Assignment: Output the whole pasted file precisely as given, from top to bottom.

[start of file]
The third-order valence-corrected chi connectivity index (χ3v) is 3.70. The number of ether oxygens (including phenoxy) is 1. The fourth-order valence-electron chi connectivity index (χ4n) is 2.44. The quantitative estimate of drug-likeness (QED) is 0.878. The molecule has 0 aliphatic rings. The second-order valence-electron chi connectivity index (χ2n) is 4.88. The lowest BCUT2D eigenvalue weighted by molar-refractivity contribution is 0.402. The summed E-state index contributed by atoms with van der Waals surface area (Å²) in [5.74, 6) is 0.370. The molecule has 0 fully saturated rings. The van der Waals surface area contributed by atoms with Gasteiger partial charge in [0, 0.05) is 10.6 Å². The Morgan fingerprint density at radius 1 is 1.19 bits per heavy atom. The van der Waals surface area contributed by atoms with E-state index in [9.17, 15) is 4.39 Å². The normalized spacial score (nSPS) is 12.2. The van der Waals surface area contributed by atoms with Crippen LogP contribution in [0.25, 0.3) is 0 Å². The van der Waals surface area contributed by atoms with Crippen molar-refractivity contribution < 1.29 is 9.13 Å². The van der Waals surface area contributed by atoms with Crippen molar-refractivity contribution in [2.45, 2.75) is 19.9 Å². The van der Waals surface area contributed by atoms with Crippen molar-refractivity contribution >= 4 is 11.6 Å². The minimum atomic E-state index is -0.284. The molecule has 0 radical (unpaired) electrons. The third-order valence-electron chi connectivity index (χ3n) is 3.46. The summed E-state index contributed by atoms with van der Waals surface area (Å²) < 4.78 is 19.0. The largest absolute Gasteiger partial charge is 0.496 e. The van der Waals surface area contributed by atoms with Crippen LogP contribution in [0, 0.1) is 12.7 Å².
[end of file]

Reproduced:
The third-order valence-corrected chi connectivity index (χ3v) is 3.70. The number of ether oxygens (including phenoxy) is 1. The fourth-order valence-electron chi connectivity index (χ4n) is 2.44. The quantitative estimate of drug-likeness (QED) is 0.878. The molecule has 0 aliphatic rings. The second-order valence-electron chi connectivity index (χ2n) is 4.88. The lowest BCUT2D eigenvalue weighted by molar-refractivity contribution is 0.402. The summed E-state index contributed by atoms with van der Waals surface area (Å²) in [5.74, 6) is 0.370. The molecule has 0 fully saturated rings. The van der Waals surface area contributed by atoms with Gasteiger partial charge in [0, 0.05) is 10.6 Å². The Morgan fingerprint density at radius 1 is 1.19 bits per heavy atom. The van der Waals surface area contributed by atoms with E-state index in [9.17, 15) is 4.39 Å². The normalized spacial score (nSPS) is 12.2. The van der Waals surface area contributed by atoms with Crippen LogP contribution in [0.25, 0.3) is 0 Å². The van der Waals surface area contributed by atoms with Crippen molar-refractivity contribution < 1.29 is 9.13 Å². The van der Waals surface area contributed by atoms with Crippen molar-refractivity contribution in [2.45, 2.75) is 19.9 Å². The van der Waals surface area contributed by atoms with Crippen molar-refractivity contribution >= 4 is 11.6 Å². The minimum atomic E-state index is -0.284. The molecule has 0 radical (unpaired) electrons. The third-order valence-electron chi connectivity index (χ3n) is 3.46. The summed E-state index contributed by atoms with van der Waals surface area (Å²) < 4.78 is 19.0. The largest absolute Gasteiger partial charge is 0.496 e. The van der Waals surface area contributed by atoms with Crippen LogP contribution in [0, 0.1) is 12.7 Å².